I think the idea of being paid based on winning or losing is unacceptable.

  2. The solution to this is simple; expert witnesses should be appointed and paid by the court, for the edification of the court. They would testify FOR the court, with both council being given an opportunity to cross-examine. Neither council could present ‘rebuttal’ experts with the assumption being made that rebuttal ‘experts’ are going to testify the way that whom so ever paid them WANTS them to testify. However, the ALPA (American Lawyer Protection Association [or ABA]) will never go for it.

  3. Having performed expert witness work myself, regardless of who pays, the expert’s duty is to the court, not either side.

    It is the expert’s duty to resist any pressure to spin the wording of conclusions to favour one side. Changing the conclusions themselves is, or should be, unthinkable.

    Without giving details, the last case I was involved in was in regards to a commercial dispute. There was significant evidence of fraud by the opposing party. Careful forensic examination showed no fraud involved, but gross and culpable incompetence instead. The bogus accounts on the system were artifacts used for debugging and testing, and hadn’t been removed before delivery.

    The Client accepted that his impressions of fraud were incorrect, so withdrew those allegations, and the opponent when presented before trial with my rather damning report settled without contesting the original amount claimed as compensation for the tort.

    Very hard work, forensic examination of computers. Every step has to be meticulously described and checked before it is taken. It would have been easier if I had access to some of the tools used by law enforcement that are guaranteed to preserve the data before examination begins.

  4. Lanier’s misconduct is deplorable, unethical and (given his penchant for invoking the Lord) hypocritical. His clients in the present case and trial lawyers everywhere will bear the costs for his fraud.
    However, the writer is wrong about the following:
    “Paying expert witnesses based on whether the client wins or not is generally condemned as unethical…that is, except for where I live. Virginia, Maryland and D.C. are anomalies, and contingent expert witness fees are allowed here.”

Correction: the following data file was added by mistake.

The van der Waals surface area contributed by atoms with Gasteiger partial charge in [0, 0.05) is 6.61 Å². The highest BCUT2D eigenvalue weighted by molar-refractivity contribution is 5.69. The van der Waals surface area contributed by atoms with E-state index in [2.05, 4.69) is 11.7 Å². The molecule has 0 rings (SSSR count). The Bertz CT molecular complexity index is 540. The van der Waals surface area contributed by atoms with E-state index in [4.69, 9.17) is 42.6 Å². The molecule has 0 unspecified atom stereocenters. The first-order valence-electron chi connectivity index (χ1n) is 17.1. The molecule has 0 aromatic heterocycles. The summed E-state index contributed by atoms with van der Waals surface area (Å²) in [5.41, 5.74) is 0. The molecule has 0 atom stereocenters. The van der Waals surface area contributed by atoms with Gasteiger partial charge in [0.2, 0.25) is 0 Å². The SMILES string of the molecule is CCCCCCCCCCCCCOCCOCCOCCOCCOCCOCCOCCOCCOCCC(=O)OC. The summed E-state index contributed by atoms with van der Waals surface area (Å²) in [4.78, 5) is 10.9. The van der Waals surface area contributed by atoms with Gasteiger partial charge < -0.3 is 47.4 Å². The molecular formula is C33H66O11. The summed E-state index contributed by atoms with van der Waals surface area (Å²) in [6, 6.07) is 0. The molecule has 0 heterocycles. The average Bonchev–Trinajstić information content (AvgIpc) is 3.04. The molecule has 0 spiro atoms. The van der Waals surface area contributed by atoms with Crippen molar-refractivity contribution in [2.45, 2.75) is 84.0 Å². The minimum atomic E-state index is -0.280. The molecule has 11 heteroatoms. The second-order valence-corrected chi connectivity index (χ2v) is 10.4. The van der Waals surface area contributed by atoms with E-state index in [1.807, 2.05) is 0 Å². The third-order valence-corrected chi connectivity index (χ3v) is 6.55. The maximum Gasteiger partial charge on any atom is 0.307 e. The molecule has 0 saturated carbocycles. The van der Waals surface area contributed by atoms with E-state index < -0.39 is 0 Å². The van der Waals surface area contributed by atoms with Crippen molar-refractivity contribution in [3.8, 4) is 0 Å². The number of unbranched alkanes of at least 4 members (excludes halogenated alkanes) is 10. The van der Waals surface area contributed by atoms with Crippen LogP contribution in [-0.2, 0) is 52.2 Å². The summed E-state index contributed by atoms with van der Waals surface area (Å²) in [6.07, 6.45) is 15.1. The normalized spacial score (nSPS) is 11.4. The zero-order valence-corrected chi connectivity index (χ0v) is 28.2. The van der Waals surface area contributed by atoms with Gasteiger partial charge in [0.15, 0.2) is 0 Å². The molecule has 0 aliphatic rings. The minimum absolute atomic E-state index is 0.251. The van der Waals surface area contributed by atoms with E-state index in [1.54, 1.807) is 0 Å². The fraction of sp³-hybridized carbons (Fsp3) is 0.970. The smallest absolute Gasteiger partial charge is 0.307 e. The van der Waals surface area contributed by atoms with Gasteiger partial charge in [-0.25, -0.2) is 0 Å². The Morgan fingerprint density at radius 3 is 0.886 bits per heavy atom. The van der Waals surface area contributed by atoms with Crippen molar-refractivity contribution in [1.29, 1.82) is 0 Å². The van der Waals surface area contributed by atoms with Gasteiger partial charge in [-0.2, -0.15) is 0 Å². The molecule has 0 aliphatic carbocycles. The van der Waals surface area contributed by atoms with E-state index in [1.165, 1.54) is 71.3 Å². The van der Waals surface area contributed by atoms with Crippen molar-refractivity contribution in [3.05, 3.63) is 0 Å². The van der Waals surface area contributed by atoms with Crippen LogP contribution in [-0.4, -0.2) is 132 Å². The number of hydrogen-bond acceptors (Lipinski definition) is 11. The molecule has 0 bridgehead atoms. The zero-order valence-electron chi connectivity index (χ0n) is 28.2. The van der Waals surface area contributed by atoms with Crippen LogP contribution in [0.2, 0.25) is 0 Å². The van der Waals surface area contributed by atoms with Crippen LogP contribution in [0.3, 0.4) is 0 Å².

It is in fact prohibited “where you live” to pay experts based upon the outcome of the case.

    • Sorry, Trey, you are wrong. D.C. allows the payment of a “Success Fee.” As stated in LEO 449, Virginia’s position is that “It is not improper for a lawyer to enter into a contract with his client and a medical expert whereby the medical expert furnishes technical assistance on a contingent fee basis.” In Maryland, Maryland’s position regarding contingent fees for consulting experts appears to be covered by the case Schackow v. Medical-Legal Consulting Service, Inc. (1980), 46 Md. App. 179, 416 A.2d 1303, in which a medical consulting firm’s contingent fee was challenged by a non-paying client as against public policy. The court upheld the contract, noting that a contingent fee for the consultant was in the interest of public policy as “Clients who can afford attorneys only on a contingent fee basis cannot be expected to compensate a service… at a flat rate.” It also reiterated the ABA in noting that “nothing in the Code of Professional Responsibility prohibits a contingent fee contract with a consulting service so long as: 1) the service does not engage in the unauthorized practice of law; 2) the lawyer does not share legal fees with the service; and 3) the fee is not payable for the service’s testimony.”

      I am not some anonymous “author”: I’m Jack Marshall, and my name is right on the blog.

    • Trey: you are right, and I misstated the fact, regarding testifying witnesses in Md. and VA. They cannot receive contingent fees.In DC, they can, under certain restrictions. However, it IS permitted to pay consulting experts contingent fees in all three jurisdictions.

    • I know this is a couple of years old, but I’ve been researching Lanier and it appears that he may be exhibiting a pattern of unethical behavior. I’m not an attorney but his behavior here seems highly unethical:

      “Significant to DOJ’s analysis was the fact that the qui tam relators used ‘false pretenses’ to obtain information from witnesses.”

      It seems especially reprehensible when he purports to be a Biblical scholar & teacher and to live by Christian principals and publishes regular Bible lesson on YouTube.